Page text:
May 2018 be all you dreamed it would be and be all that you dreamed...
Image Courtesy of Henning
This review continues my series of detailed reviews that attempt to be part review, part resource for anyone not totally familiar with the game. For this reason I expect readers to skip to the sections that are of most interest.
If you liked the review please thumb the top of the article so others have a better chance of seeing it and I know you stopped by. Thanks for reading.
Game Type – Card Game
Play Time: 10-20 minutes
Number of Players: 3-8 (Best 5-8)
Mechanics – Hand Management, Take That
Difficulty – Pick-up & Play (Can be learned in 10 minutes)
Components – Excellent
Release – 2016
Designer – Friedemann Friese - (504, Black Friday, Copycat, Fabled Fruit, Famiglia, Fast Flowing Forest Fellas, All things Fast Forward, Fauna, Fearsome Floors, Fiji, Formidable Foes, Friday, Funny Friends, All things Power Grid)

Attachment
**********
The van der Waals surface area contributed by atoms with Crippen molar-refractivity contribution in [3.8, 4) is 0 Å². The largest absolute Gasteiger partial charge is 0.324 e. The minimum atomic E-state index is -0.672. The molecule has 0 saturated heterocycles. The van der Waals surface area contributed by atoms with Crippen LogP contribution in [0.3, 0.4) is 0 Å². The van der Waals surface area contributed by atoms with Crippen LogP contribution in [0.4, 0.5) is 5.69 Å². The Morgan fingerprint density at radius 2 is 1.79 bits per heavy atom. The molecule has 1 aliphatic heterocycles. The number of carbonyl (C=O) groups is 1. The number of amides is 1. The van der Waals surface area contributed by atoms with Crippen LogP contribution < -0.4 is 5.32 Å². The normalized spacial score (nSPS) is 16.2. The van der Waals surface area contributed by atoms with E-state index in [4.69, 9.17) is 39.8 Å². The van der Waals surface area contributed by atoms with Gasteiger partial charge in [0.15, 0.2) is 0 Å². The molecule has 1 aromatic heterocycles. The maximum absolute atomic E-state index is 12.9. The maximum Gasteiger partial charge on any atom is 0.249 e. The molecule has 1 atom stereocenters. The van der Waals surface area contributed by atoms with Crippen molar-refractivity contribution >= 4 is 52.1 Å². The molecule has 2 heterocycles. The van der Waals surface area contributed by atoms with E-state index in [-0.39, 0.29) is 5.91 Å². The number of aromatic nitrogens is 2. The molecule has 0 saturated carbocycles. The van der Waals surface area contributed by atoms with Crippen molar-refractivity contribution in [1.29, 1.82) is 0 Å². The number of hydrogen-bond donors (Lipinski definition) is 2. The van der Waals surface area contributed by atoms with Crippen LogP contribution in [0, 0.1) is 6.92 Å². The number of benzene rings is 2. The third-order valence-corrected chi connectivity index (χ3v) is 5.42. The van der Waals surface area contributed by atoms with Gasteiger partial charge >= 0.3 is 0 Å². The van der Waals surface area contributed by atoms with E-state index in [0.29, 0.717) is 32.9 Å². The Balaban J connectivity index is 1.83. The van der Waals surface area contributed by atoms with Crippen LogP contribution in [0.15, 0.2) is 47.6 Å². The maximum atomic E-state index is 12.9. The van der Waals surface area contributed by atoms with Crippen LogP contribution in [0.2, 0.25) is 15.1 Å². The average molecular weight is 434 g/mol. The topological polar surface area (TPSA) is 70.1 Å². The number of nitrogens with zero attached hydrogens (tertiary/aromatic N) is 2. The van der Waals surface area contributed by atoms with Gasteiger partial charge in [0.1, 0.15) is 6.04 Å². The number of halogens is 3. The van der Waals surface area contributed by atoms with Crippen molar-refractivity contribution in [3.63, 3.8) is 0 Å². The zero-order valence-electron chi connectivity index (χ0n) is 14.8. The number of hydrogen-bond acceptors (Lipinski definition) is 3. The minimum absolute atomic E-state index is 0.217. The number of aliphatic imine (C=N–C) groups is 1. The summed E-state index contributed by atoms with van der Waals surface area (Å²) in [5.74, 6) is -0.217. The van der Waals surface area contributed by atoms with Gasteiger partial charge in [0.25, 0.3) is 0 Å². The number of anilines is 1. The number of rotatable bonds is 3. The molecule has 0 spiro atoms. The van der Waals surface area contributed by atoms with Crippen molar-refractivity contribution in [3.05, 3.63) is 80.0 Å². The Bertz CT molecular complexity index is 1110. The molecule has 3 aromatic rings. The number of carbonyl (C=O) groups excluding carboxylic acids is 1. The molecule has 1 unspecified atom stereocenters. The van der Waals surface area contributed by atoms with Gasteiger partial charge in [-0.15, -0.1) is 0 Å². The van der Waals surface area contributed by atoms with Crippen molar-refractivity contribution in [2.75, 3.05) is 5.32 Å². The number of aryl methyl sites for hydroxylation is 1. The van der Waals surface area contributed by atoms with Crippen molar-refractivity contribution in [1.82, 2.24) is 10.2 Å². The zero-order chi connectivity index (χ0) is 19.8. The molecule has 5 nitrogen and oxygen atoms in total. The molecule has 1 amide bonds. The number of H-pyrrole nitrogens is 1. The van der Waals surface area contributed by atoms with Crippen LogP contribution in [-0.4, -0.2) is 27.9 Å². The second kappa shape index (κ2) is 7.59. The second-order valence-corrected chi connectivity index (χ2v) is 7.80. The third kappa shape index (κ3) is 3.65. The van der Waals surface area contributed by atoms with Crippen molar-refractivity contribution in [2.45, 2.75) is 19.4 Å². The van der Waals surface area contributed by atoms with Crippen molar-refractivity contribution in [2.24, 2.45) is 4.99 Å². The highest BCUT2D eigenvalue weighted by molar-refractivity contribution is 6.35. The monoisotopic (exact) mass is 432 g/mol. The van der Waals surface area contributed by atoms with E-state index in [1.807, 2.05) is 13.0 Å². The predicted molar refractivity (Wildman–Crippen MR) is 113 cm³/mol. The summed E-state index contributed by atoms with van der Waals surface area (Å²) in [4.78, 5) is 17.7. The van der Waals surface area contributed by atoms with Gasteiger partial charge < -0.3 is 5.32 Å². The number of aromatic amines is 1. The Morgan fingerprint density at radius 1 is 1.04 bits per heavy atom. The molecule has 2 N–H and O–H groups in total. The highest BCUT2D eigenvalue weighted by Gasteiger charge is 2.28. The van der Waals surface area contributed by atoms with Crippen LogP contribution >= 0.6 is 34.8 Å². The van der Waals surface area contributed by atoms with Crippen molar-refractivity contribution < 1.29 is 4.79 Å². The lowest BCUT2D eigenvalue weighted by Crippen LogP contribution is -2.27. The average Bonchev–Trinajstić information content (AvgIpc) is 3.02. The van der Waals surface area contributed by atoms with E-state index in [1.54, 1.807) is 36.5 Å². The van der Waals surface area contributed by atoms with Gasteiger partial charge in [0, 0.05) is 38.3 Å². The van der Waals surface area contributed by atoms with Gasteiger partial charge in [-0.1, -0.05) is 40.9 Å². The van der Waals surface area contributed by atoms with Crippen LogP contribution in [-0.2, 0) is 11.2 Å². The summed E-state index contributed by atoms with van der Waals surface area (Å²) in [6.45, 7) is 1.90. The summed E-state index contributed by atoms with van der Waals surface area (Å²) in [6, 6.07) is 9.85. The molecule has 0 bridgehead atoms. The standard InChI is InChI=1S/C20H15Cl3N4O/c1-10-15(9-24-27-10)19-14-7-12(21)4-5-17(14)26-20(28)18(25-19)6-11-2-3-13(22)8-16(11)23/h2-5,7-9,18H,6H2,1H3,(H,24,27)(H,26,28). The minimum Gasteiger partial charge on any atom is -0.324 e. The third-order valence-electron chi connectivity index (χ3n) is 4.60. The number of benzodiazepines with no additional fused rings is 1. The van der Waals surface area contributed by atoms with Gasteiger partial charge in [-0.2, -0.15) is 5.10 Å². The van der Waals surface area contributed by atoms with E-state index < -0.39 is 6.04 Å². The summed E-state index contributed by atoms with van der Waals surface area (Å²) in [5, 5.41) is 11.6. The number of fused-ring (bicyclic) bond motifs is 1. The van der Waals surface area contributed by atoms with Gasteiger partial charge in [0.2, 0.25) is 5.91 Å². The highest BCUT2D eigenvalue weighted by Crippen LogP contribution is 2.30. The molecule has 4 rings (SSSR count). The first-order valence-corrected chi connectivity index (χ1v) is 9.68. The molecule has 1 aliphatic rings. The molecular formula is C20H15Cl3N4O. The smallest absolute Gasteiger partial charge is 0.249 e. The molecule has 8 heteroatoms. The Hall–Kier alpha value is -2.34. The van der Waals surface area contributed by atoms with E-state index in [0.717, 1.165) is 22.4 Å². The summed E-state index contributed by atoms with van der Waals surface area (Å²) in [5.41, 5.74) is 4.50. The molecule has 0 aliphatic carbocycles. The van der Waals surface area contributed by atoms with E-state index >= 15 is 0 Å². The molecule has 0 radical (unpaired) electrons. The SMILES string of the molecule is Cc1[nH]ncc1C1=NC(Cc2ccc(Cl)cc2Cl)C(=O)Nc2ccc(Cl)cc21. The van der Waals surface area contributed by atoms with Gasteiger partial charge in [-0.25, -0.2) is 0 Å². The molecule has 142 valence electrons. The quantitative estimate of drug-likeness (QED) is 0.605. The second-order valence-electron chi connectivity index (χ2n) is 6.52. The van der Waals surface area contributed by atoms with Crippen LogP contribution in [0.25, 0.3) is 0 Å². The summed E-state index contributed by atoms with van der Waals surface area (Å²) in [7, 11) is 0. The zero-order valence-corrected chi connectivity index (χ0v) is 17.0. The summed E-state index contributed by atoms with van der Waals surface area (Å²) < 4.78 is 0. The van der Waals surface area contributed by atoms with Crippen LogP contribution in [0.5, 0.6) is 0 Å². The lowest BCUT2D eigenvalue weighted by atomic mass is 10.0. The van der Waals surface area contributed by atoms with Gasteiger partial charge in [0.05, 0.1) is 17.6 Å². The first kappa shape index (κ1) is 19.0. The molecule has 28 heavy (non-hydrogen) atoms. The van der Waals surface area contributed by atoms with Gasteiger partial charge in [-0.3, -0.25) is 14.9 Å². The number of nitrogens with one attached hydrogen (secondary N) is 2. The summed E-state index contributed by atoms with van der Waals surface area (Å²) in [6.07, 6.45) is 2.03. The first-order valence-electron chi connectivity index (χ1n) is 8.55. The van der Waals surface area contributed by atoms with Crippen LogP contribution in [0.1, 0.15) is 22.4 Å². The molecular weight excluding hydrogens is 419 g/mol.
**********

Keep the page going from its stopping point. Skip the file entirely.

Overview and Theme
Game Designers are pretty fantastic people. They come in many different forms too. Some like to focus on certain themes, others favour certain mechanics or mechanisms. Then there is Friedemann Friese...the green haired maestro that delights in exploring games as a form and is perhaps one of the more experimental in his designs. He really isn't afraid to try new things and push the envelope of what a game design can do.
Of course his design or sandbox game 504 springs immediately to front of mind in terms of experimentation. But I would also point to two card game releases in 2016 in Fabled Fruit and Fuji Flush. The former is the most ambitious of the pair and has been labelled by the German as an example of a 'Fable Game'. This term loosely translates to a game that is 'Legacy' in nature (in that it can evolve and change) but the game is also entirely re-settable and therefore re-playable.